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Hurricane Ike's Devastation Does Not Deter Island Residents

Galveston residents are given permission to assess damage to their property on the island. Cleanup is a daunting task but optimism runs high. Pat Hernandez has the story.


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Before Mayor Lyda Ann Thomas suspended the ‘Look and Leave’ program thousands of evacuees jammed I-45 to check on their property. Traffic into the island was slow…as vehicles maneuvered around debris. I was ahead of California Task Force-4, a contingent of Oakland firefighters headed by Wes Kitchel.

“We’re in here to support the local resources and do searches. So, we’re doing contact searches to see if anybody wants to leave, move them to a shelter, advise them how to get what they need. If they need medical attention, we have ambulances standing by with us to request to go to those positions.”

Hernandez: “So, it’s not your charge to get these people out?”

Kitchel: “It’s not our job. Our job is to ask them if they want to go, and assist them if they need it. We’re not working under FEMA’s direction necessarily, we’re working under Texas’ so, whatever plan they have set up is what we need to follow, and that’s what we’ve been doing.”

Not far from the Task Force staging area, a point of distribution manned by Warrant Officer Kelvin Grimes and the Texas National Guard:

“We’ve got some hemmets here that we’ve taken out into the neighborhood. I’ve been doing patrols in the neighborhood to make sure we are providing adequate service, and been met with a lot of positive response. It’s one of the more gratifying we do, where you get to help people.”

Barbara Harvel opted to stay and ride the storm out.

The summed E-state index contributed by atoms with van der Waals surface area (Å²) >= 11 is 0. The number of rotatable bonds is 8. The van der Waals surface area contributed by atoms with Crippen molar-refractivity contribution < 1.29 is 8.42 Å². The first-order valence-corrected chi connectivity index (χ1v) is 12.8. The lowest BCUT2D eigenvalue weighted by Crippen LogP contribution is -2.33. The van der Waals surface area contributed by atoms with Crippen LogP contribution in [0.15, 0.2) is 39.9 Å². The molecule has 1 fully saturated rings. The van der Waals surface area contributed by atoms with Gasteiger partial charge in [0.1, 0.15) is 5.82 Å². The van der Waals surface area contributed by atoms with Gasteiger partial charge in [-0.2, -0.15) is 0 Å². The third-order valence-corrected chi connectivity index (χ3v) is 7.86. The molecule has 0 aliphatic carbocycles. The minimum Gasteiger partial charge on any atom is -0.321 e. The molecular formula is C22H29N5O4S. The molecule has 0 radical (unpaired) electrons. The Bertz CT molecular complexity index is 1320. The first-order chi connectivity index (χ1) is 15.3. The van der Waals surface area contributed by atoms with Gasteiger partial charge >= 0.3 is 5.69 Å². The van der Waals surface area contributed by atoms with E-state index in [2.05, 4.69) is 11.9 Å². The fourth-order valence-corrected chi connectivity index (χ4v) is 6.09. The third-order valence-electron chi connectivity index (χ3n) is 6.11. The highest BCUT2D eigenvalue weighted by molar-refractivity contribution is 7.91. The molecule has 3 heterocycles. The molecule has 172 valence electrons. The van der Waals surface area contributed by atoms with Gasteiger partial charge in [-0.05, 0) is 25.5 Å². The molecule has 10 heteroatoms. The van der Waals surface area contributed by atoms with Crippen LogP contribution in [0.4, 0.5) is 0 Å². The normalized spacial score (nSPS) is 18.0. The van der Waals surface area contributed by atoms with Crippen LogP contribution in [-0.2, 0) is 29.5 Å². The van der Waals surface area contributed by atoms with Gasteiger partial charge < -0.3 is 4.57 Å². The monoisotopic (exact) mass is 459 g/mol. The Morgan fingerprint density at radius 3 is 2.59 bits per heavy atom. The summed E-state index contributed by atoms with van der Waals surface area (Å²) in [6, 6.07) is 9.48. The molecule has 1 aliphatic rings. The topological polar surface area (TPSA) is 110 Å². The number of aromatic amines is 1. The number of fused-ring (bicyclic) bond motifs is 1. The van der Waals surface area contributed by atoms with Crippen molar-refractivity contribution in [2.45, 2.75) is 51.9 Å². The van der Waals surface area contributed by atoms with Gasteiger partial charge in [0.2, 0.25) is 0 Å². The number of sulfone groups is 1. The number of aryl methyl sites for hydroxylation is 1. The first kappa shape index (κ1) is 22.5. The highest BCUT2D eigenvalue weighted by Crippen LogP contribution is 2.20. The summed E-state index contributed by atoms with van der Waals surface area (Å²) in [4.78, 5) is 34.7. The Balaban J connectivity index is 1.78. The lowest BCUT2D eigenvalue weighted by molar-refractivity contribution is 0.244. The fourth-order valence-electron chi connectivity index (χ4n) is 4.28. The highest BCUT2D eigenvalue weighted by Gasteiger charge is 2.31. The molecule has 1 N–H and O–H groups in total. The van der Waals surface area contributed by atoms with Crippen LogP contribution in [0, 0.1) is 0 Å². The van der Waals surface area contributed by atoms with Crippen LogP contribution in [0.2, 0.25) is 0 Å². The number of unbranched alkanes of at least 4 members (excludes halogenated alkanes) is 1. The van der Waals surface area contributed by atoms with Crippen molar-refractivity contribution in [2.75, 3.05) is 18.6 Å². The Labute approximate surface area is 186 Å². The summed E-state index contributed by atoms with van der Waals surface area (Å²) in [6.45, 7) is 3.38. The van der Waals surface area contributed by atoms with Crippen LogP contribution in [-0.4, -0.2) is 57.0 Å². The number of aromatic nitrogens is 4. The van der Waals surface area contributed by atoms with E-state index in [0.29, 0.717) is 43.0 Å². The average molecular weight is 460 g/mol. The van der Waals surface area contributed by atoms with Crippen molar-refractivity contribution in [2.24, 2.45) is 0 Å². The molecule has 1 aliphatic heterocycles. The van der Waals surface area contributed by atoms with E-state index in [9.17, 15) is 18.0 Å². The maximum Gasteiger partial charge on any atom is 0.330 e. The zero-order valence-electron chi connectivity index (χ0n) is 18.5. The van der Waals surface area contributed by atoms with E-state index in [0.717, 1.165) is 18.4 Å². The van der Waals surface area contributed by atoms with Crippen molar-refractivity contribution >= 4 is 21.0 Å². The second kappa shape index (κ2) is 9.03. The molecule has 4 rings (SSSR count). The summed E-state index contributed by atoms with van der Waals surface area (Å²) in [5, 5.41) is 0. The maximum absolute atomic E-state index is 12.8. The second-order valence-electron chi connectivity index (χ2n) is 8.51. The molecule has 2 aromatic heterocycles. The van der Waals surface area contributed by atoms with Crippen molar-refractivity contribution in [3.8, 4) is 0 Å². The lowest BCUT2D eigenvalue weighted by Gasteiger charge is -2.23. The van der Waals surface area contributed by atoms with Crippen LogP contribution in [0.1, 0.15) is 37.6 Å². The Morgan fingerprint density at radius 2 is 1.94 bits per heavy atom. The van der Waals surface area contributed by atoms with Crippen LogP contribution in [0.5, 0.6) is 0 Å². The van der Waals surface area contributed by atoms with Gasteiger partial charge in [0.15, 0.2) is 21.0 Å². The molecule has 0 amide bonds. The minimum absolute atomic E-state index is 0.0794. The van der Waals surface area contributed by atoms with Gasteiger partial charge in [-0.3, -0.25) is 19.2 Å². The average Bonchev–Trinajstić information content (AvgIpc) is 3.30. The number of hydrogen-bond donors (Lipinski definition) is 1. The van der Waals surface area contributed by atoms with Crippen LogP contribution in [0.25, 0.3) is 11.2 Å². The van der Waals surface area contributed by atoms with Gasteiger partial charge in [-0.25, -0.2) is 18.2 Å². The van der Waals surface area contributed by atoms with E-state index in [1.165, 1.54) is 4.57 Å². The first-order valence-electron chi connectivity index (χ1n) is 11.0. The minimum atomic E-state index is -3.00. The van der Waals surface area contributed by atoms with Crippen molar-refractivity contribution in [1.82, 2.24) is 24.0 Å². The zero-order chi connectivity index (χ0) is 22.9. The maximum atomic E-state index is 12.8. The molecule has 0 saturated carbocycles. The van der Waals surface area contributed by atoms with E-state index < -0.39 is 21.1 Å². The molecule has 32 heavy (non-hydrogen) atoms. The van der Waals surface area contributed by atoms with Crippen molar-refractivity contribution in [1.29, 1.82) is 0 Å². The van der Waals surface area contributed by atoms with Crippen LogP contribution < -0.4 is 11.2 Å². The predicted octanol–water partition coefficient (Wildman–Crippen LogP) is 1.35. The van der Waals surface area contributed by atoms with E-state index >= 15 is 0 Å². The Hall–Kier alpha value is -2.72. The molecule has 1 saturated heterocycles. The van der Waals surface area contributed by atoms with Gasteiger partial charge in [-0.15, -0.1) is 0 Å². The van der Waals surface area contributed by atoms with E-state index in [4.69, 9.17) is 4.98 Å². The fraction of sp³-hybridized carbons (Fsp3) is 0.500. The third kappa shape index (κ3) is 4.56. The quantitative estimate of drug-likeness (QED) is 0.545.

“When the second part came through, when the wind changed, I was absolutely terrified. I’ll never stay again. Never. Never. The only reason we stayed is because of our property, of course. We never expected it to flood. I mean, never did we expect to lose almost everything we own. But, I’m not leaving. I’ll stay until everything is back and it’s our normal Galveston.”

The historic Strand took a beating and business owners were busy surveying, taking pictures and trying to calculate the return.

“We do love it, and we know that there’s a risk associated with it but, I gotta tell you that from what I’ve seen so far, I’m very optimistic.”

Grant Mitchell is the son of George Mitchel, who built the Woodlands. His family is synonymous with the Strand.

“These buildings have all been here since before the great storm in 1900, and they’ve gone through multiple hurricanes and, some worse than this one so, I’m very optimistic that we’ll be back in relatively short order.”

Hernandez: “So, what do you tell your dad, How do you begin to tell your father?”

Mitchell: “I tell you, he has seen these before. He has seen what hurricanes can do and, what he had in his mind about what we would see here, is about right. So, he’s already pretty aware of what the situation would be like. I was honestly expecting worse.”

The impulse to rebuild follows any catastrophe. Mitchell says it’s even greater for people in Galveston.

Pat Hernandez, KUHF…Houston Public Radio News.

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